- While 19 TPPs of capacity 27,550 MW had one day’s stock, 20 plants of 24,980 MW had just two days’ coal stock
- A total of 18 coal-based power plants of 22,010 MW had three days’ coal stock
New Delhi: Fifteen plants (of capacity 14,875 MW) out of India’s 104 thermal power plants (TPPs) had zero coal stock, as of October 1, shows latest data sourced from the Central Electricity Authority (CEA). While 19 TPPs of capacity 27,550 MW had one day’s stock, 20 plants of 24,980 MW had just two days’ coal stock. And a total of 18 coal-based power plants of 22,010 MW had three days’ coal stock. This means that thermal power plants of capacity 89.415 GW have less than three days’ coal stock.
According to the CEA, India’s total installed power generation capacity stands at 383.37 GW, out of which coal accounts for 202.67 GW.
Sudden spurt in power demand caused depletion of coal stock
Led by a revival in economic activities in the aftermath of the COVID-19 pandemic, the last week of August has seen a sudden spurt in power demand, which is unprecedented. This has spurred the consumption of coal by thermal power plants. At the beginning of August, a total of 23 thermal power plants of capacity 32,712 MW had less than eight days’ coal stock. However, due to a sudden jump in power demand, a total of 68 plants of capacity 89,037 MW had less than eight days’ coal stock. Out of these, 46 TPPs had less than three days’ coal stock.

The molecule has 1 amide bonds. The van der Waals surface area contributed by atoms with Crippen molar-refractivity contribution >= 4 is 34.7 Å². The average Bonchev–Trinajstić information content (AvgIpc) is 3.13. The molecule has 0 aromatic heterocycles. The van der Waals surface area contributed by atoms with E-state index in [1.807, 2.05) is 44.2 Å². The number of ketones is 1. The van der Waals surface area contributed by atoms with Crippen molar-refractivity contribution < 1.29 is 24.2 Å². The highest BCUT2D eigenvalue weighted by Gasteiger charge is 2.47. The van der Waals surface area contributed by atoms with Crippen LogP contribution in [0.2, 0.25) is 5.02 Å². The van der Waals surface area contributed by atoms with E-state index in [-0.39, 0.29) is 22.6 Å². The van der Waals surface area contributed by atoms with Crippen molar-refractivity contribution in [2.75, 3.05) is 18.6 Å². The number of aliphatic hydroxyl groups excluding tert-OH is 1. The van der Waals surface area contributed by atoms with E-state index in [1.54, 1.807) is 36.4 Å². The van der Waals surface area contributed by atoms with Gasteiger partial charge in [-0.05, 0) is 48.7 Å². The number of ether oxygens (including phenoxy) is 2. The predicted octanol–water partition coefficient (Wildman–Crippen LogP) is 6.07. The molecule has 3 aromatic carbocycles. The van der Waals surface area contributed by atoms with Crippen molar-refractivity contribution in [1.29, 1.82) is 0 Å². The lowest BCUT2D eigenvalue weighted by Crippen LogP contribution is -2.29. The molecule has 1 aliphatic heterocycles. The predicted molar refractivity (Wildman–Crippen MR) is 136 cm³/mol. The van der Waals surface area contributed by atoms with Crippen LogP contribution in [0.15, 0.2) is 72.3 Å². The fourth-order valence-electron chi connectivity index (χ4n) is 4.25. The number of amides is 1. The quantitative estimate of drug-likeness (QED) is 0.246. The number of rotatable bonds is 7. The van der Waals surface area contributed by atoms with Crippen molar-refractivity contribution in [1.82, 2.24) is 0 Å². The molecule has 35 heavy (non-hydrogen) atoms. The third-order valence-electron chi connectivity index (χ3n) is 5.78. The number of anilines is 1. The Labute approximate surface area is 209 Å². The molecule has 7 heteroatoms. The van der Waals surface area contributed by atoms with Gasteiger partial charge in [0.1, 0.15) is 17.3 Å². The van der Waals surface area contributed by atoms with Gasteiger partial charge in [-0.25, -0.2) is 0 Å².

The latest data released by the CEA shows that 104 TPPs of capacity 126.819 GW have less than seven days’ coal stock.
Low coal stock crisis
Generally, state-run miner Coal India Ltd (CIL) builds up coal inventories at power utilities during the first quarter but the Covid-19 pandemic posed a hindrance to this, and extra stocking was not possible. Compounding the woes, extended monsoon at coalfield areas interrupted production and supplies. Primarily, what precipitated the situation was the unforeseen escalation in the power generation from the second week of August and the insatiable appetite for coal. Along with this, as global coal prices increased, thermal power plants which were relying on imported coal for power generation reduced their import orders and instead shifted their orders to CIL. All of these factors have contributed to a shortage of coal in thermal power plants in India.
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